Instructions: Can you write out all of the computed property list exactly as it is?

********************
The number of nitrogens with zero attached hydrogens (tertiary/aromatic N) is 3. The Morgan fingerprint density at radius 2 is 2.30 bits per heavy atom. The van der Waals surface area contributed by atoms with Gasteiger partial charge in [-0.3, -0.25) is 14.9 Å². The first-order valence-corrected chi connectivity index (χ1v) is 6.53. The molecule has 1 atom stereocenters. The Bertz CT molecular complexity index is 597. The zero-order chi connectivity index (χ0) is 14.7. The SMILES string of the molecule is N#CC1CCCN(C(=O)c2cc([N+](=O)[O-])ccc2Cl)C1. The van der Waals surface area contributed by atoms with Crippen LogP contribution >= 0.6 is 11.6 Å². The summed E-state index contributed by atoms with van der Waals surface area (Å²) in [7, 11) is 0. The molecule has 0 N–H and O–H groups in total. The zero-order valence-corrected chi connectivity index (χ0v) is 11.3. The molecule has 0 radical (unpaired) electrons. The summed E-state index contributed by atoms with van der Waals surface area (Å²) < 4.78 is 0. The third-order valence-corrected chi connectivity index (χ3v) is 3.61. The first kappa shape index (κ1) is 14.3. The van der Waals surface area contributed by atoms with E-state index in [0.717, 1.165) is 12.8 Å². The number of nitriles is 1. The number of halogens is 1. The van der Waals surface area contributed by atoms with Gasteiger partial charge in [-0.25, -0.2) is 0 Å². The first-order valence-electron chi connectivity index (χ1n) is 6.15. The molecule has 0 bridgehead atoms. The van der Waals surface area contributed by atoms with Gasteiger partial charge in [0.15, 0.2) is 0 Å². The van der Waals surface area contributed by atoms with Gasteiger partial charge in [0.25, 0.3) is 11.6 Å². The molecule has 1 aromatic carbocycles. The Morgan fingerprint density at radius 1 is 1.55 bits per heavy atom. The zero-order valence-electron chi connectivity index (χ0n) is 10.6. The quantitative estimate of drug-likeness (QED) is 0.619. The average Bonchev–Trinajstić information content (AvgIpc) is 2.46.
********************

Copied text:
The number of nitrogens with zero attached hydrogens (tertiary/aromatic N) is 3. The Morgan fingerprint density at radius 2 is 2.30 bits per heavy atom. The van der Waals surface area contributed by atoms with Gasteiger partial charge in [-0.3, -0.25) is 14.9 Å². The first-order valence-corrected chi connectivity index (χ1v) is 6.53. The molecule has 1 atom stereocenters. The Bertz CT molecular complexity index is 597. The zero-order chi connectivity index (χ0) is 14.7. The SMILES string of the molecule is N#CC1CCCN(C(=O)c2cc([N+](=O)[O-])ccc2Cl)C1. The van der Waals surface area contributed by atoms with Crippen LogP contribution >= 0.6 is 11.6 Å². The summed E-state index contributed by atoms with van der Waals surface area (Å²) in [7, 11) is 0. The molecule has 0 N–H and O–H groups in total. The zero-order valence-corrected chi connectivity index (χ0v) is 11.3. The molecule has 0 radical (unpaired) electrons. The summed E-state index contributed by atoms with van der Waals surface area (Å²) < 4.78 is 0. The third-order valence-corrected chi connectivity index (χ3v) is 3.61. The first kappa shape index (κ1) is 14.3. The van der Waals surface area contributed by atoms with E-state index in [0.717, 1.165) is 12.8 Å². The number of nitriles is 1. The number of halogens is 1. The van der Waals surface area contributed by atoms with Gasteiger partial charge in [-0.25, -0.2) is 0 Å². The first-order valence-electron chi connectivity index (χ1n) is 6.15. The molecule has 0 bridgehead atoms. The van der Waals surface area contributed by atoms with Gasteiger partial charge in [0.15, 0.2) is 0 Å². The van der Waals surface area contributed by atoms with Gasteiger partial charge in [0.25, 0.3) is 11.6 Å². The molecule has 1 aromatic carbocycles. The Morgan fingerprint density at radius 1 is 1.55 bits per heavy atom. The zero-order valence-electron chi connectivity index (χ0n) is 10.6. The quantitative estimate of drug-likeness (QED) is 0.619. The average Bonchev–Trinajstić information content (AvgIpc) is 2.46.